23 Jul 2020

Consumer NZ slams funeral insurance firms over prices

9:07 am on 23 July 2020

Consumer NZ is slamming funeral insurance as predatory and overpriced, after an 85-year-old woman paid nearly $19,000 dollars for a policy worth $10,000.

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Photo: RNZ

Customers are losing money on the products and a change to the law is overdue, it says.

The 85-year-old woman took out insurance policies with Fidelity Life Insurance for herself and her son worth $5000 each.

Over 17 years, she paid $18,900 in premiums - $9000 more than the company would pay in funeral costs.

Consumer NZ's head of research Jessica Wilson said it was a poor value product, with customers often paying thousands more than the policy is worth.

"We're concerned that consumers aren't getting the full picture about the costs of this product.

"It can be the priciest way to pay for your funeral and the lifetime cost of buying funeral insurance is seldom disclosed up front."

Fidelity Insurance refused to refund the woman her extra payments, saying the policy was working as it should, she said.

The most the company was willing to do was to stop billing the customer for further premiums, Wilson added.

The company told Consumer NZ that because funeral insurance is "risk-based", customers won't get refunds of extra money they have paid.

Wilson said this is wrong.

"With funeral insurance, we're talking about a certain event. We're all going to die. There is zero risk that won't happen, so it's very different from health and contents insurance."

"Structuring the product so that customers are spending thousands that they will never get back in claims, really doesn't wash with us and we think it's unfair," she said.

Companies pull people in by playing on fears of being a financial burden to their family, she said.

"It's sold as piece of mind - your nearest and dearest won't have to pick up the tab for your final farewell - so it pulls on your heart strings.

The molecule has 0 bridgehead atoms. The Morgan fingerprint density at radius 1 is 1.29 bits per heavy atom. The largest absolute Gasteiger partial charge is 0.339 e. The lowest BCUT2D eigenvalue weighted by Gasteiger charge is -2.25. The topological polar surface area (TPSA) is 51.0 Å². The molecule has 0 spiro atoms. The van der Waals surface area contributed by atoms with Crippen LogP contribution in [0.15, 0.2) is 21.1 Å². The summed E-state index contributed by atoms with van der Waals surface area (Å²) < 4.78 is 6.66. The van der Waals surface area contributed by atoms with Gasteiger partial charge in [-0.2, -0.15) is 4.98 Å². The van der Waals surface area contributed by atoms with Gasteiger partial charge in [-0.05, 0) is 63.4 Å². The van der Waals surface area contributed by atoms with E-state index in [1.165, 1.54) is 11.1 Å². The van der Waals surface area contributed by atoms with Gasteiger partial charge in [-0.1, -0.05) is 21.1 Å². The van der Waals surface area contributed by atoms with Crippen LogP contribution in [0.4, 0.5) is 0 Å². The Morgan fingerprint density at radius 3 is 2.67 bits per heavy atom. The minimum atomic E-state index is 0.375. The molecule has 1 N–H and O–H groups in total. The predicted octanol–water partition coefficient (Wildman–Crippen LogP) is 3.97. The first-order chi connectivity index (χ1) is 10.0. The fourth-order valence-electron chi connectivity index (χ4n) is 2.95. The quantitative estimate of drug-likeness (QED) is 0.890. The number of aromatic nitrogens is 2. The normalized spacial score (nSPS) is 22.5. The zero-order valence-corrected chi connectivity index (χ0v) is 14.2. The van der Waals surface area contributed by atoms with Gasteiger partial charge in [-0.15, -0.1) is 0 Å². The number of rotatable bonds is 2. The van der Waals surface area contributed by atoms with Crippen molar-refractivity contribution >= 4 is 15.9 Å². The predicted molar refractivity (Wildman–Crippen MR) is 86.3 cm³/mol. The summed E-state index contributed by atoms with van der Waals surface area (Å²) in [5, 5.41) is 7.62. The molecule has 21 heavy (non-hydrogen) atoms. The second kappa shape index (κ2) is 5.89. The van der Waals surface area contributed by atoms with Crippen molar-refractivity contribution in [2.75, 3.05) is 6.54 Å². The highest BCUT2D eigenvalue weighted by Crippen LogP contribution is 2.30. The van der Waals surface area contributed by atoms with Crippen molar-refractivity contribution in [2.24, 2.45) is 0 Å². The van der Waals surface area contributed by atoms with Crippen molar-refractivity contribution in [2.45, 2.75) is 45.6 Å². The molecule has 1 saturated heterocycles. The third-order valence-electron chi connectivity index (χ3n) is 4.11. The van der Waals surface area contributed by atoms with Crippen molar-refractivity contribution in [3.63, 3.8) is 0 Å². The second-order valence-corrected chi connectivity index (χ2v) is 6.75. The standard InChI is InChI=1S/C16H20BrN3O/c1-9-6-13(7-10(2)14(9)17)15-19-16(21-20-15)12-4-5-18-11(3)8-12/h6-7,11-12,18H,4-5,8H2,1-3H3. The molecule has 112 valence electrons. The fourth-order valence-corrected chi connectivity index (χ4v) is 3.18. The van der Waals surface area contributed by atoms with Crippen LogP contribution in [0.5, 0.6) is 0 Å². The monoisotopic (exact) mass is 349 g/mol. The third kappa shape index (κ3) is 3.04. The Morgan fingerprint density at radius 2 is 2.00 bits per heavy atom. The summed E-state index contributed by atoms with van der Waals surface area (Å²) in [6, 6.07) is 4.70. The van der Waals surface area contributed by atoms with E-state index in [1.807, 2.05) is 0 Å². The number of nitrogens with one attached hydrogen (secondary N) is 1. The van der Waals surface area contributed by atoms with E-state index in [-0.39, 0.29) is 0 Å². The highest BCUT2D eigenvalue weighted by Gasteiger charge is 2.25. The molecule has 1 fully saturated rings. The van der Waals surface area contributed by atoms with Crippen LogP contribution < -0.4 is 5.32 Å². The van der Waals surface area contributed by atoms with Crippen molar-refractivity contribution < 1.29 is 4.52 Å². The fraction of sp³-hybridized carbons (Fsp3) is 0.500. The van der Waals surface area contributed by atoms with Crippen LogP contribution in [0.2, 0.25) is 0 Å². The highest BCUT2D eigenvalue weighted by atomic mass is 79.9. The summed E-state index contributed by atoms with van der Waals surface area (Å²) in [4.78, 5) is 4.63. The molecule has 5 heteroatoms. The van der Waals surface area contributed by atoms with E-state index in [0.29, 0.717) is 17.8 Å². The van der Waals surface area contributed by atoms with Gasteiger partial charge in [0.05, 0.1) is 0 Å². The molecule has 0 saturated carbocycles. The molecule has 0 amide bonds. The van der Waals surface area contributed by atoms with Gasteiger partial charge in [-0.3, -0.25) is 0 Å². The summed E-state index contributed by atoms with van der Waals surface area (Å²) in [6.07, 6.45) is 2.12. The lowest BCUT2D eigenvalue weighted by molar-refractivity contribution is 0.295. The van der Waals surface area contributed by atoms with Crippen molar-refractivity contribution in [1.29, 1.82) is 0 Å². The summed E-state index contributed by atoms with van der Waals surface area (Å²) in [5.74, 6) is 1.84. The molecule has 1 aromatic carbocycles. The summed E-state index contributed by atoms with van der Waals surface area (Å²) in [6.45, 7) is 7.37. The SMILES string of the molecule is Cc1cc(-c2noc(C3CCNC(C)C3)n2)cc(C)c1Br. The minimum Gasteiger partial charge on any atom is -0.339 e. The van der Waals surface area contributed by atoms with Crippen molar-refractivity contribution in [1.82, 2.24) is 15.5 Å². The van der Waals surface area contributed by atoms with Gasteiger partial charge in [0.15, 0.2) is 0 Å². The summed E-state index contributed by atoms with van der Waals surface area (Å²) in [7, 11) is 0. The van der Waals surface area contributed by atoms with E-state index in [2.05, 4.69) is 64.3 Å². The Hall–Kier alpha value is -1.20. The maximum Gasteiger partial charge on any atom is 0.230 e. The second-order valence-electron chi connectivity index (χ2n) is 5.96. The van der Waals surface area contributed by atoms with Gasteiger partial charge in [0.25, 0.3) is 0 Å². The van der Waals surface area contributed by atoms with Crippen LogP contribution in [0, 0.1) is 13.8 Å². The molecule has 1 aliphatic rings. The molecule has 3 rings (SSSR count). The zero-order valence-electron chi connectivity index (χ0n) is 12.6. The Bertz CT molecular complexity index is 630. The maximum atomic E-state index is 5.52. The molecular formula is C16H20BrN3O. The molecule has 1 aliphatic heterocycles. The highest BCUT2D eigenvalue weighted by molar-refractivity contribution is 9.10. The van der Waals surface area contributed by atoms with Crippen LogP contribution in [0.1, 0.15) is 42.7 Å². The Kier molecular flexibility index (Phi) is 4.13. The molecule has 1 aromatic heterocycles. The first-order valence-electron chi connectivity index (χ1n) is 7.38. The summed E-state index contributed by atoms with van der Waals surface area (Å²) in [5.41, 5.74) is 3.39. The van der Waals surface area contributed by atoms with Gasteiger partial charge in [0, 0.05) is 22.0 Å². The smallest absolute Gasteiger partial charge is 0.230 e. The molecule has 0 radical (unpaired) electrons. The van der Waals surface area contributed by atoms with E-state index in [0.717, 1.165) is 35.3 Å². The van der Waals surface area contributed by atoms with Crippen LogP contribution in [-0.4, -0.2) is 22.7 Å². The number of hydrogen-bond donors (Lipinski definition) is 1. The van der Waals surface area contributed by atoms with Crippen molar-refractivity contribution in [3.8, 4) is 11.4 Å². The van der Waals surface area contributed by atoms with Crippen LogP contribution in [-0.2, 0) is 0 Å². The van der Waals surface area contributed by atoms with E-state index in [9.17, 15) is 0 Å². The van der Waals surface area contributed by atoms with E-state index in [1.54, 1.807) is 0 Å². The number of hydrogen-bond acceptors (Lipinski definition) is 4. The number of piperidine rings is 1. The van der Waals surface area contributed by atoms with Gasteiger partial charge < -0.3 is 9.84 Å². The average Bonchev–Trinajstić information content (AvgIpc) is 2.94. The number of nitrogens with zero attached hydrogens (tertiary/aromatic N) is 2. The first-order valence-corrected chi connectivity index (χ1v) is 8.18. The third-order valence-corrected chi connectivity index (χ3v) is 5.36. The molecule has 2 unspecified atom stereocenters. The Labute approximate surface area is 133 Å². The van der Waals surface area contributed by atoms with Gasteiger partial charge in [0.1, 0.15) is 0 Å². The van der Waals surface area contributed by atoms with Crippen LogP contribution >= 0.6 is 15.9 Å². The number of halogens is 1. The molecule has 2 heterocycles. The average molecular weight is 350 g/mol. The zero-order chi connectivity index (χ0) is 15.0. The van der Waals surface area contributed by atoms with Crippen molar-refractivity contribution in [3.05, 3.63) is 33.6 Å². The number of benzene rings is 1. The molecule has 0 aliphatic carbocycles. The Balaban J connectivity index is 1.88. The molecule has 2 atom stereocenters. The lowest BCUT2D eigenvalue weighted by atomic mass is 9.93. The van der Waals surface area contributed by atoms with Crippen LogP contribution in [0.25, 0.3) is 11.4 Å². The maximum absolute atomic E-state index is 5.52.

"What is not made clear is that it is very expensive. There is also the issue that if you have to cancel your policy because you can no longer afford the premium, you won't get that money back."

Consumer NZ wants changes to the Fair Trading Act, so insurance companies can't sell poor value products to vulnerable clients.

The general manager of Gee & Hickton Funeral Directors in The Hutt Valley, Gavin Murphy said high costs are not the only problem people face with their insurance.

"Some of the scenarios include when people have been paying in for years and inadvertently they've moved residence or into a rest home, haven't got the communication and premiums haven't been paid. So they have no cover at all. Or there's exclusions - they think they have cover and when the family goes to use it, they find some obscure exclusion they weren't aware of."

Most funerals cost between $9000 and $14,000.

Pre-paid funerals can be an alternative to insurance, with money held in trust until it is needed, he said.

Fidelity Life Insurance said the policy Consumer NZ complained about is an old product, which is risk-based to pool the risk across all customers.

"Pooling of risk enables customers to be immediately covered for the full sum insured for accidental death and, after 12 months, any cause of death, despite the fact that only a small amount of premiums may have been paid in comparison to the sum insured," it said.

People who live a long time will pay more in premiums but it said it recently announced rate reductions for older customers.

The office of Minister for Commerce and Consumer Affairs Kris Faafoi said the Financial Markets Authority and Reserve Bank reviews into insurers found funeral policies weren't good for customers.

The Financial Markets (Conduct of Institutions) Amendment Bill is going through the legislative process to require banks and insurers to have good systems in place to treat customers fairly.

"More generally, the government recently reviewed insurance contract law and found the current law is outdated, and many insurance policies are complex and difficult to follow," the office said.

His office said the government is drafting law changes to address these issues, to be released later this year.

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